This should power up the LCD back light. If the back light is too dim, reduce the value of the resistor. Don’t connect Pin 16 directly to the ground. Doing so will reduce the life time of the back light by a lot. Most spec sheets tell you what to do regarding series resistors on back light. In doubt, try a 150 Ohm. Then gradually dial up or down the number (with a pot) to find the brightness you need.

I would turn my lights off at night and dial the brightness just enough for comfortable viewing in the dark. In this case the back light is not visible in well-lit rooms, which doesn’t need back light in the first place.

Now connect the following LCD pins to Arduino pins:

Pin 4 RS to Arduino digital Pin 7 (green on the left)

Pin 5 R/W to GND

Pin 6 EN to Arduino digital Pin 6 (orange on the left)

Pin 11~Pin14 D0~D7 (Data) to Arduino digital Pins 5~2. (blue, green, orange, white)

From left to right on LCD, black(GND), red (5V), blue (potentiometer middle), green(RS),orange(GND),another orange(EN, sorry running out of jumper wires), not connected (next 4 pins), blue, green, orange, white (D4-D7), red(5V), resistor (to GND)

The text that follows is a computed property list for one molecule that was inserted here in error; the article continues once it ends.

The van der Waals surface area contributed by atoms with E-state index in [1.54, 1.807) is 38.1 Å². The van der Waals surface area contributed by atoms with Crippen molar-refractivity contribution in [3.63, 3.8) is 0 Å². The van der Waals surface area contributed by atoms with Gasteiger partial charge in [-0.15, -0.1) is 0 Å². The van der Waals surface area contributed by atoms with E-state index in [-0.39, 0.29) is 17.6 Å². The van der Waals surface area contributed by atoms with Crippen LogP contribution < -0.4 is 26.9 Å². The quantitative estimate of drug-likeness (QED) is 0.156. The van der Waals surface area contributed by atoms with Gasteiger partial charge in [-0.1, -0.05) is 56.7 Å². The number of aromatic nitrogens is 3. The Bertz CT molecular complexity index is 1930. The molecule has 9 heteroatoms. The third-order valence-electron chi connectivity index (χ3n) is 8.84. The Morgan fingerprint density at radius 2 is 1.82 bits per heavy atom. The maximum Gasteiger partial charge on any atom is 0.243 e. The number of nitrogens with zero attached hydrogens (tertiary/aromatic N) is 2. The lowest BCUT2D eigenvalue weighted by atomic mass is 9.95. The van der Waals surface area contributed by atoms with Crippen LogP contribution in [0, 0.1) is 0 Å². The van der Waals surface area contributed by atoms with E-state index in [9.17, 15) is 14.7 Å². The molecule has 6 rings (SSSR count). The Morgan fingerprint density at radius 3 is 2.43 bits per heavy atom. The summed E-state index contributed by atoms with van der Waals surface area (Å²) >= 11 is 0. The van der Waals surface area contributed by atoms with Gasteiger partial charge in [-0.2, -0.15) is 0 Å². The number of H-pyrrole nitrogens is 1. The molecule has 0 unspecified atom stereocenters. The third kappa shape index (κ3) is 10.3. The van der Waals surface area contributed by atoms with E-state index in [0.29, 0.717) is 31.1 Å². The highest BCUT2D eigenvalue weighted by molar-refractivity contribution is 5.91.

We don’t need all 8 data pins. The LCD can work at 4-bit data mode, which saves 4 Arduino pins.

Now load the HelloWorld example code in Arduino IDE under examples->LiquidCrystal.

Make sure you change the line with LiquidCrystal(x,x,x,x,x,x); to LiquidCrystal lcd(7, 6,  5, 4, 3, 2);

Compile the sketch and upload it to Arduino. It should show “hello, world” and followed by a second count. If you’ve gone this far, you’ve made it. Go ahead and load more examples and modify them to learn how to work with the LCD. It’s easy, like LCD.print(“This is a message”);

If you want a more permanent installation of an LCD, instead of 12 loose wires, look at my Phi-1 shield. You can directly plug the LCD on the shield to make connection or take it off for a different project.

%d bloggers like this: